or a squealing infant. I believe that Magickians are
individuals who utilize (and sometimes purposefully create)
Chaos in order to realize their own goals.

C) Historically (and ironically) the word *craftsman* (and its
modern variant *craftsperson*) has referred to a perfectionist
whose work is beyond reproach -- Chaos-free. Yet those who
practice Magick often are said to practice 'The Craft'.

D) According to Scott Cunningham's well-regarded text "Wicca:
A Guide For The Solitary Practioner" (pg. 63), the eight *Sabbats*
are days of power. Four Sabbats coincide with Solstices and
Equinoxes (the beginnings of the four seasons), and the other four
Sabbats are based upon ancient folk festivals, including those of
the ancient Near East.

Within her text "Inside A Witches' Coven" Ms. Edain McCoy states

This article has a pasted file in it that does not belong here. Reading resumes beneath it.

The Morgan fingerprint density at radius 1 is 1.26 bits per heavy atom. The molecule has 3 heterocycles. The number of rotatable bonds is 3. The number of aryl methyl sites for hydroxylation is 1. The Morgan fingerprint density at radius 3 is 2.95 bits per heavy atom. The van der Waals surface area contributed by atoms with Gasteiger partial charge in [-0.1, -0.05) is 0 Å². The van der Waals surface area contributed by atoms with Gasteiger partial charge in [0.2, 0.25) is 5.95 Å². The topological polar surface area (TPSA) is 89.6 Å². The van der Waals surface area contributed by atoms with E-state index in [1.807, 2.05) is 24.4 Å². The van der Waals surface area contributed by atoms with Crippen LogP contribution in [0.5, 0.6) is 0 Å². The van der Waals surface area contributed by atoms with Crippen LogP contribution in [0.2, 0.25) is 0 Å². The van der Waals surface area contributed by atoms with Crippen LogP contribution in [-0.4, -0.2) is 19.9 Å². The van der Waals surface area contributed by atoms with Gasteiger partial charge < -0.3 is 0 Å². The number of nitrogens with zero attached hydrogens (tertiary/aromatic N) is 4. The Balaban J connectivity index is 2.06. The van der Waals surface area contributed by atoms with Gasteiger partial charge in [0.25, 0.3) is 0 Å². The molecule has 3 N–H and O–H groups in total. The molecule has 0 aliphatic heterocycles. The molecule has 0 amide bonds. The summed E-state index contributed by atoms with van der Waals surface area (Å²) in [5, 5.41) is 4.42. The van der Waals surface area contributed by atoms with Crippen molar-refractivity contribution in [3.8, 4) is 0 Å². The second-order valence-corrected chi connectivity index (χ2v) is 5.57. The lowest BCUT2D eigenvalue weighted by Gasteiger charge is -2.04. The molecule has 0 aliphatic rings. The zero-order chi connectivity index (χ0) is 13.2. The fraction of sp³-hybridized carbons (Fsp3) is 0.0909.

(pg. 140) that the origin of the word Sabbat is the Greek word
'sabatu' meaning 'to rest'.

I believe that the word Sabbat also shares linguistic roots with
the Hebrew words Saba (e.g., Sheba, an ancient kingdom of southern
Arabia), Sabaism (the worship of stars and the heavens), Shebat
(the fifth month of the Jewish calendar that roughly coincides
with Imbolg), and 'shabbath' [to rest; (i.e., Sabbath, a period
of rest)].

Some Covens perform _no magic_ during Sabbats, treating Sabbats
as occasions for rest and rejoicing. Other Covens view Sabbats
as a time for powerful magick (often fertility magick). Whether
magick is performed during a Sabbat celebration depends upon a
Coven's Tradition.

E) The Wiccan *Rede* is the best-known Wiccan tenet. Depending
upon the Tradition one follows, the Rede might be a binding rule,